I do hope that the authorities in Bihar take the appropriate action to address the serious fraud that has characterised many of the schools in that state. But I would also urge them to look in more detail at the underlying situation that has led to this problem, and find ways of enhancing the position of teachers who would provide a commitment to the children in that area.

 

 

6 thoughts on “Punitive measures alone will achieve nothing

  1. Hi Richard – While many countries have difficulties attracting teachers to regional areas, the issue seems particularly acute in this region in India. Classes of 63 boggle the mind! This sounds like a problem on a scale not often found in other parts of the world – I hope the Indian authorities have a good plan in place.

    • Hi Tim,
      I have every confidence in the ability of the Indian education authorities to develop plans, I am less assured about their ability to see them through. As in all countries there are first class teachers who would take a lead and give a great commitment to children wherever they are. However, the conditions for living in some of the poorer areas of Bihar make for major difficulties in attracting teachers to these areas. I do worry that there are plenty of politicians and media personnel who are quick to criticise and find issues. They are less enthusiastic when it comes to supporting solutions. The need for professional development is immense, but needs to be properly planned, culturally astute and adequately funded.

  2. A class of 63 is not unusual in many parts of the country (India) even now… not just in Govt. schools but in private schools too… in many of the big cities.

    I for one went to a prestigious convent school in my city in Trivandrum (Kerala) where I had 60 plus students in my class from class 1-4 (co-ed) I was in E division and I think at some time we had divisions even up to “I” !!

    However, I remember my class teacher (a nun in the making) knew every child and tailored the learning to suit individual needs to a great extent. 2 students did multiplication in Math when the rest of us struggled with basic addition!!

    I was in a different school after class 7, and in that school I had 45 classmates for my class 10. Here again each one of us got individual attention from all the teachers.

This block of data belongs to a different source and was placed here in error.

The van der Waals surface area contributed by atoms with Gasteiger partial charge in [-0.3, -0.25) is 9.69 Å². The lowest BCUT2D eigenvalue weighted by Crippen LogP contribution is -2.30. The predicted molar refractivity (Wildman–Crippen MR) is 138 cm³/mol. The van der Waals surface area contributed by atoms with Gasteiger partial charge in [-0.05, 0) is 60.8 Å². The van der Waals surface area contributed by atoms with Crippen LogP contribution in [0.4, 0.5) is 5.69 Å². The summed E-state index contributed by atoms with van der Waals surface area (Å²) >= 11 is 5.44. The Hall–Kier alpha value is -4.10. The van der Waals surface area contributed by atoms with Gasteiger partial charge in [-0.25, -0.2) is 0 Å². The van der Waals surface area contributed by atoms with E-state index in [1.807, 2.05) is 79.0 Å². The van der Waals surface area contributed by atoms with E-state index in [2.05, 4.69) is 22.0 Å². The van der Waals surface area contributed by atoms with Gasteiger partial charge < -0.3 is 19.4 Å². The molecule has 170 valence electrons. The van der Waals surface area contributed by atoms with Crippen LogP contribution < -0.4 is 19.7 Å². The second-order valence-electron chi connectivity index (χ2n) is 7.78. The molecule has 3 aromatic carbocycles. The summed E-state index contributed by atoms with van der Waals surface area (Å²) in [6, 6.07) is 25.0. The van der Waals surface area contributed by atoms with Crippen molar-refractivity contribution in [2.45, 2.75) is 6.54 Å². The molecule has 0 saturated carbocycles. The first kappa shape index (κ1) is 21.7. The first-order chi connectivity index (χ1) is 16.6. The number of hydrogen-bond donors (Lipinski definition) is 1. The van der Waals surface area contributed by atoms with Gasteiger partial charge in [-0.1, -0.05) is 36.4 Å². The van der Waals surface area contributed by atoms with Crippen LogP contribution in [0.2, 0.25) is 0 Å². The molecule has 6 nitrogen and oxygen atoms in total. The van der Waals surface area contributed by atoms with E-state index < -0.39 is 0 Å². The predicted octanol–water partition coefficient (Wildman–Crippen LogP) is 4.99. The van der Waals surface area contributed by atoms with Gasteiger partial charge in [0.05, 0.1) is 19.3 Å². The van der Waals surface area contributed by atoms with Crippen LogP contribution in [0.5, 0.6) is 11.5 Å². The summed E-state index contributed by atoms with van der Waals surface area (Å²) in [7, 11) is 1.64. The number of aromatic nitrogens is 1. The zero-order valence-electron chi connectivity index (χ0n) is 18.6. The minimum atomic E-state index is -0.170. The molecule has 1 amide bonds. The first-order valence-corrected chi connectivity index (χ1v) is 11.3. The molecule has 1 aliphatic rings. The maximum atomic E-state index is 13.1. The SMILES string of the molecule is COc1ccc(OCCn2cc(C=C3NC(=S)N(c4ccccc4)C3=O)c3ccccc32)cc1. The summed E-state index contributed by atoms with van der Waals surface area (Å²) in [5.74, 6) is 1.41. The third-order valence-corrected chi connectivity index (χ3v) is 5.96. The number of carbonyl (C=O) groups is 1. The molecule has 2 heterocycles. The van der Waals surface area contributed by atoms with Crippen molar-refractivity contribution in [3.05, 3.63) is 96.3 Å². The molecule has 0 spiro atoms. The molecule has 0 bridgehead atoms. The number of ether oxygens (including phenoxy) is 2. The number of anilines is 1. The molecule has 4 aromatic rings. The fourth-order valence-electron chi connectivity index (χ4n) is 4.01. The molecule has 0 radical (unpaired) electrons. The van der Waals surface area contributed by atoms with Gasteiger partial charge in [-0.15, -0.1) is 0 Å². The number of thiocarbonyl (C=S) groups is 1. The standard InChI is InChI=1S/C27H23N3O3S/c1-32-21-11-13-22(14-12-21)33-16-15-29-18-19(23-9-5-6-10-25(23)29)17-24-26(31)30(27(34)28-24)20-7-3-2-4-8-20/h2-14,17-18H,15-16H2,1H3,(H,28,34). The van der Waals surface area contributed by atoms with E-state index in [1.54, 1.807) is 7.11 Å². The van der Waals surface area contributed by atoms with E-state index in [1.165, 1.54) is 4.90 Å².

I have also read about some amazing multi-age classrooms in some parts of Africa (Save the Children report) where there were about 200 children to one teacher; and the teacher also personally helped students who needed therapy get to their therapy classes, as their parents couldn’t take them!!

    I guess it is about dedication and going the extra mile. (in the above case literally too!)

    I have seen some very good, dedicated teachers in Govt. schools…I don’t know anything about their qualifications…

    When driving licences and other degrees including medical and engineering degrees can be got for a “sum”, I wouldn’t be surprised if teachers too got their degrees that way.

    I guess audit for one billion people is the issue…

  3. Hi Suchita,
    I am always humbled when I see the amazing dedication of teachers in schools in India and other parts of Asia. I am frustrated when I hear them being criticised and often recognise that their ability to manage large and diverse classes is something that I have never had to confront.

    I am aware of the ways in which corruption infiltrate many aspects of life, particularly in poorer countries. However, we need to look beneath the surface in order to identify why these situations continue and to devise ways of supporting those who feel that the system mitigates against them.

    I know that you have benefited greatly from your own education. As an articulate and intelligent, and dare I say, often stubborn lady, I believe you would thrive in any education system.

  4. I am sure that at the time, this recruitment drive was celebrated as most innovative idea for the emancipation, a cure for all ills within the education system in Bihar –. But I suspect, all the while the politicians who orchestrated it knew full well that it was a quick fix without proper system for assessment or accountability. This was either to silence the critics or to get a few more votes. As you said Richard, it is easy to criticise people and systems without due consideration of the actual reality and the circumstances under which these occur. Admittedly, using forged documents to secure employment particularly as a teacher should not be condoned and it needs to be treated with utmost importance. Yet, dismissing all the teachers without an alternative provision in place is only going to put the future of these children in jeopardy (I am not arguing that they were any safer or better under the care of unqualified and fraudulent teachers). However, it could be an opportunity to find out if any of these teachers are truly dedicated to ensuring the welfare and learning of their pupils and if so, give them the opportunity to get proper training and resume teaching upon completion of such training.

    At the same time, it is imperative that the politicians and policymakers address education with sincerity rather than for political mileage and narrow personal agenda of individual politicians. As you said, we are good in planning, but may be not so good in seeing it through!! Education should become priority, not only in political rhetoric, but in planning, allocation of resources and implementation of policies – we have the plan, we have the resources – what we need is allocation and implementation or at least the willingness to try…

  5. Hi Benny,
    I expect that there were policy makers who genuinely thought that the actions they were taking would benefit children. Sadly, a few bad apples in the barrel makes life impossible for everyone. It strikes me that the people who have been working in schools even when not qualified, have at least made some form of commitment to children. Let’s hope that actions taken now genuinely do improve the lives of children in this desperately poor area of India.